super() doesn't get superclass

Neil Cerutti horpner at yahoo.com
Wed Sep 19 14:58:48 CEST 2007


On 2007-09-19, Hrvoje Niksic <hniksic at xemacs.org> wrote:
> Ben Finney <bignose+hates-spam at benfinney.id.au> writes:
>
>> Hrvoje Niksic <hniksic at xemacs.org> writes:
>>
>>> class X(Y):
>>>   def foo(self):
>>>     super(X, self).foo()
>>> 
>>> ...there is in fact no guarantee that super() calls a superclass of
>>> X.  However, it is certainly guaranteed that it will call a superclass
>>> of type(self).
>>
>> Not even that. It could call *any class in the inheritance
>> hierarchy*,
>
> The inheritance hierarchiy is populated by the various (direct
> and indirect) superclasses of type(self).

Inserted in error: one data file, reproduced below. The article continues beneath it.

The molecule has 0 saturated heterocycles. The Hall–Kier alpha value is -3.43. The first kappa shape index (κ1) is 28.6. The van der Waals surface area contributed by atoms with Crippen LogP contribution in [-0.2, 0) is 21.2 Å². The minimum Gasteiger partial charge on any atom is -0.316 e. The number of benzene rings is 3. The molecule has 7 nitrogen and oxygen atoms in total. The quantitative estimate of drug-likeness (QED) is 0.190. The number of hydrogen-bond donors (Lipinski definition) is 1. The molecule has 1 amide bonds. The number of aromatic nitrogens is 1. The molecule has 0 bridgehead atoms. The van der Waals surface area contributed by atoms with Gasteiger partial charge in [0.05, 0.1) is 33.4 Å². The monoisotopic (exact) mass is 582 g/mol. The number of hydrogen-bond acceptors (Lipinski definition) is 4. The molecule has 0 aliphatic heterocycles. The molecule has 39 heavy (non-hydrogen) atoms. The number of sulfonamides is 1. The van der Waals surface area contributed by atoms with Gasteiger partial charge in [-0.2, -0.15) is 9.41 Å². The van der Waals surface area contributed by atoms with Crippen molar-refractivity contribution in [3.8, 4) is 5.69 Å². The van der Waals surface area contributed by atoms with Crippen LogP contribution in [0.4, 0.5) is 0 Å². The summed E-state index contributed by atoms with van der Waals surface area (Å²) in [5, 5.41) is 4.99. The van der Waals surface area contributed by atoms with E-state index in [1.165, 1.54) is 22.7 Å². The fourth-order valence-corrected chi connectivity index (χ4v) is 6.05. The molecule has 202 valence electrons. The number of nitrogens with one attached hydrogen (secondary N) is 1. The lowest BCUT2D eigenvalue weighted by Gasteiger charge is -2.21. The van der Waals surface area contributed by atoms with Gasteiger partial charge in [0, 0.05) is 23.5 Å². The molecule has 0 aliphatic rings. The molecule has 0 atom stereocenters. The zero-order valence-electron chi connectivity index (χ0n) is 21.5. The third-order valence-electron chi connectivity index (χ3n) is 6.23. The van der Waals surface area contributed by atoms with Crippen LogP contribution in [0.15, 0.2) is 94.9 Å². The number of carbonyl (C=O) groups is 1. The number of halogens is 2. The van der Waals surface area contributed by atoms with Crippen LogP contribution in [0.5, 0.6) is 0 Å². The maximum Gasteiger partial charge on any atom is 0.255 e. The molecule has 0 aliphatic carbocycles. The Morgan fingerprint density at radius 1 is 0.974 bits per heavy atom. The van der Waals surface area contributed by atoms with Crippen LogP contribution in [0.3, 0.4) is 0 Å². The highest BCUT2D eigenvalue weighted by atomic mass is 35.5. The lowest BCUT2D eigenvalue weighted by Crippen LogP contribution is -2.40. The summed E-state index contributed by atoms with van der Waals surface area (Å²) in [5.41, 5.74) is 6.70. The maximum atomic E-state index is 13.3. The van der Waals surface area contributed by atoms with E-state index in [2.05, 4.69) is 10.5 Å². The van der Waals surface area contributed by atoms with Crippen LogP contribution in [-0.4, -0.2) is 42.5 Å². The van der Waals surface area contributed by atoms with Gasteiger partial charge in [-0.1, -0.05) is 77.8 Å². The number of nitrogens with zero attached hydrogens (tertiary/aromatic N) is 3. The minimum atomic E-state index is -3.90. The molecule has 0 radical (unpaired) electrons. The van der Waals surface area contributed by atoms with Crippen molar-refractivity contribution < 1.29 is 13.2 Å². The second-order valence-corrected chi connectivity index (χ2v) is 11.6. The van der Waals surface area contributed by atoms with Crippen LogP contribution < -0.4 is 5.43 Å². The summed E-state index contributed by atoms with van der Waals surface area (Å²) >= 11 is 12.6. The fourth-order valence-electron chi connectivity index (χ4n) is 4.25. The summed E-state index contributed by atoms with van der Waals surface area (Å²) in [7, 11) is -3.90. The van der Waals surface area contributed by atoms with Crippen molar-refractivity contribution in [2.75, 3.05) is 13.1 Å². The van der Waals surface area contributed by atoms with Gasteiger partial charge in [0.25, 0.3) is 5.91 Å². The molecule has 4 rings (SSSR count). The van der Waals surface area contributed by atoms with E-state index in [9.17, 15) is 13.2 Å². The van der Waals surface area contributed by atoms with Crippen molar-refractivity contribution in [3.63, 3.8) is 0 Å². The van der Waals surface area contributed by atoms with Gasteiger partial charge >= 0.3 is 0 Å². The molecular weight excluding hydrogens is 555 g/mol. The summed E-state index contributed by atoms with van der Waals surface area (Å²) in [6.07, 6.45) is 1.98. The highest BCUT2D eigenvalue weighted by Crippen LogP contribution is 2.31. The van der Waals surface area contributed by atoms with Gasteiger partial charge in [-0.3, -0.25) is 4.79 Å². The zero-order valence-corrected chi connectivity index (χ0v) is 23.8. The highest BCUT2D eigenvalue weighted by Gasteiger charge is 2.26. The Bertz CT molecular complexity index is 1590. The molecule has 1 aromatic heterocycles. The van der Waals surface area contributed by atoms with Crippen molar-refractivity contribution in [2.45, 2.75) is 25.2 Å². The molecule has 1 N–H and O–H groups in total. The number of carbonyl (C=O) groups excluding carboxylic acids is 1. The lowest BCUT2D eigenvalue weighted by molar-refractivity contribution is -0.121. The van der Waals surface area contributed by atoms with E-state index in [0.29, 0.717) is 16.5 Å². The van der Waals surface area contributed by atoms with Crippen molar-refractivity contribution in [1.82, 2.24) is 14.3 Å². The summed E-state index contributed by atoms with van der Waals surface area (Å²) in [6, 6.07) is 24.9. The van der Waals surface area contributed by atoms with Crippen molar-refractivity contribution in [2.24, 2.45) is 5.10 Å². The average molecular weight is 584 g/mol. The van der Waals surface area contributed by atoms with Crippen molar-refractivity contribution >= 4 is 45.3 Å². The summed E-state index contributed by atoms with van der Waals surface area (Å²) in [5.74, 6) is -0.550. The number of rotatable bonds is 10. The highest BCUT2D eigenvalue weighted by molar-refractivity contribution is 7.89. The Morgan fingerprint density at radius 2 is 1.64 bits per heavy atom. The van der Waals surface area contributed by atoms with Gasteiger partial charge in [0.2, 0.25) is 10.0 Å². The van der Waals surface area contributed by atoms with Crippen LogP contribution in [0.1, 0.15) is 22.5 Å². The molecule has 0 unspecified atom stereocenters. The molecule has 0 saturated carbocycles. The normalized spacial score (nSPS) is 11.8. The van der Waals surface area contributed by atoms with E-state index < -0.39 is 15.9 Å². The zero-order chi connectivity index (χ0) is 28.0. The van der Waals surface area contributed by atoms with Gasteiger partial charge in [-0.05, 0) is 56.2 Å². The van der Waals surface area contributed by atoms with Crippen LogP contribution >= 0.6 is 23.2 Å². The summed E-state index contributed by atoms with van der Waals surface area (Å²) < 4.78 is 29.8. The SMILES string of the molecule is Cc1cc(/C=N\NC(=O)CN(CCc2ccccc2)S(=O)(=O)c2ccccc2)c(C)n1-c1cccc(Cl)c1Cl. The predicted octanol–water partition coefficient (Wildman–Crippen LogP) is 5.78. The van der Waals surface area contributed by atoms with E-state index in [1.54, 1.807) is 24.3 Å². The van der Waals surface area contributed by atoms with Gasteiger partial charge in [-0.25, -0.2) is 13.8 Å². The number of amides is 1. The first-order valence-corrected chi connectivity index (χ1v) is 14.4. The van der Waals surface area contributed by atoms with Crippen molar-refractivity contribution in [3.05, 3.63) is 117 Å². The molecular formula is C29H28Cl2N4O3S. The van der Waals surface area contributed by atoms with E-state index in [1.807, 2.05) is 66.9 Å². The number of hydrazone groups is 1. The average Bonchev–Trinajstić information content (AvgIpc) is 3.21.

>
>> depending on how the MRO has resolved "next class". Even one that is
>> neither an ancestor nor a descendant of X.
>
> My point exactly.  superclass of X is not the same as
> superclass of type(self).  Super iterates over the latter,
> where you expect the former.

I can't blame a person for thinking that the call

  super(A, self)

is taking the superclass of A. A is perhaps too prominently
placed.

-- 
Neil Cerutti



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